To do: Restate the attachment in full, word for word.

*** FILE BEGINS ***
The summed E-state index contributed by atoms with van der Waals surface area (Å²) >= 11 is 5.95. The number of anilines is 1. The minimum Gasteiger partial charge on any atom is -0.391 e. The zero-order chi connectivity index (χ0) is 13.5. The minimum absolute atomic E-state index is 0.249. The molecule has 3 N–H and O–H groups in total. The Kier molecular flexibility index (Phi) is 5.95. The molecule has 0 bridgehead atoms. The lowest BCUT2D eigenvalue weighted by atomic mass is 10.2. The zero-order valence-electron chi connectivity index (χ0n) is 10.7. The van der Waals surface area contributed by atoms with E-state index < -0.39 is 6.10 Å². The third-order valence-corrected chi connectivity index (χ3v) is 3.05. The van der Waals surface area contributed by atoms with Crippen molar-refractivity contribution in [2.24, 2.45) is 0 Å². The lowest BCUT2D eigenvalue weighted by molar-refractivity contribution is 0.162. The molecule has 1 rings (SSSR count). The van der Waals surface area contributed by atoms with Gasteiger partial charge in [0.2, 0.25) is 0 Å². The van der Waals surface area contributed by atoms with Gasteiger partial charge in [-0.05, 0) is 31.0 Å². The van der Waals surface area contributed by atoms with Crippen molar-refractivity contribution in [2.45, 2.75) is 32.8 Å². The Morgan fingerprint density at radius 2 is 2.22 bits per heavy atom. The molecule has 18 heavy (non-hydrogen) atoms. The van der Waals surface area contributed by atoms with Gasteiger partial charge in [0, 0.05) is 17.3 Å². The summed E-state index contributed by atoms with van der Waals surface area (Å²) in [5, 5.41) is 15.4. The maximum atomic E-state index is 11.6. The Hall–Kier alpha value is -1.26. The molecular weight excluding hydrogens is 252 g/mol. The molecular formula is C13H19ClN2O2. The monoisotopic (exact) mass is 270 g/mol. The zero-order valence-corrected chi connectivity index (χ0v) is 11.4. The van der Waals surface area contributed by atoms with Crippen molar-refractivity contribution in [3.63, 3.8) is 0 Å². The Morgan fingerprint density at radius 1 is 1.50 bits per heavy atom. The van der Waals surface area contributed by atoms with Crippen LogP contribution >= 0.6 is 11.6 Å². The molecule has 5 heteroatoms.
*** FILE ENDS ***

The summed E-state index contributed by atoms with van der Waals surface area (Å²) >= 11 is 5.95. The number of anilines is 1. The minimum Gasteiger partial charge on any atom is -0.391 e. The zero-order chi connectivity index (χ0) is 13.5. The minimum absolute atomic E-state index is 0.249. The molecule has 3 N–H and O–H groups in total. The Kier molecular flexibility index (Phi) is 5.95. The molecule has 0 bridgehead atoms. The lowest BCUT2D eigenvalue weighted by atomic mass is 10.2. The zero-order valence-electron chi connectivity index (χ0n) is 10.7. The van der Waals surface area contributed by atoms with E-state index < -0.39 is 6.10 Å². The third-order valence-corrected chi connectivity index (χ3v) is 3.05. The van der Waals surface area contributed by atoms with Crippen molar-refractivity contribution in [2.24, 2.45) is 0 Å². The lowest BCUT2D eigenvalue weighted by molar-refractivity contribution is 0.162. The molecule has 1 rings (SSSR count). The van der Waals surface area contributed by atoms with Gasteiger partial charge in [0.2, 0.25) is 0 Å². The van der Waals surface area contributed by atoms with Gasteiger partial charge in [-0.05, 0) is 31.0 Å². The van der Waals surface area contributed by atoms with Crippen molar-refractivity contribution in [2.45, 2.75) is 32.8 Å². The Morgan fingerprint density at radius 2 is 2.22 bits per heavy atom. The molecule has 18 heavy (non-hydrogen) atoms. The van der Waals surface area contributed by atoms with Gasteiger partial charge in [0, 0.05) is 17.3 Å². The summed E-state index contributed by atoms with van der Waals surface area (Å²) in [5, 5.41) is 15.4. The maximum atomic E-state index is 11.6. The Hall–Kier alpha value is -1.26. The molecular weight excluding hydrogens is 252 g/mol. The molecular formula is C13H19ClN2O2. The monoisotopic (exact) mass is 270 g/mol. The zero-order valence-corrected chi connectivity index (χ0v) is 11.4. The van der Waals surface area contributed by atoms with Crippen molar-refractivity contribution in [3.63, 3.8) is 0 Å². The Morgan fingerprint density at radius 1 is 1.50 bits per heavy atom. The van der Waals surface area contributed by atoms with Crippen LogP contribution >= 0.6 is 11.6 Å². The molecule has 5 heteroatoms.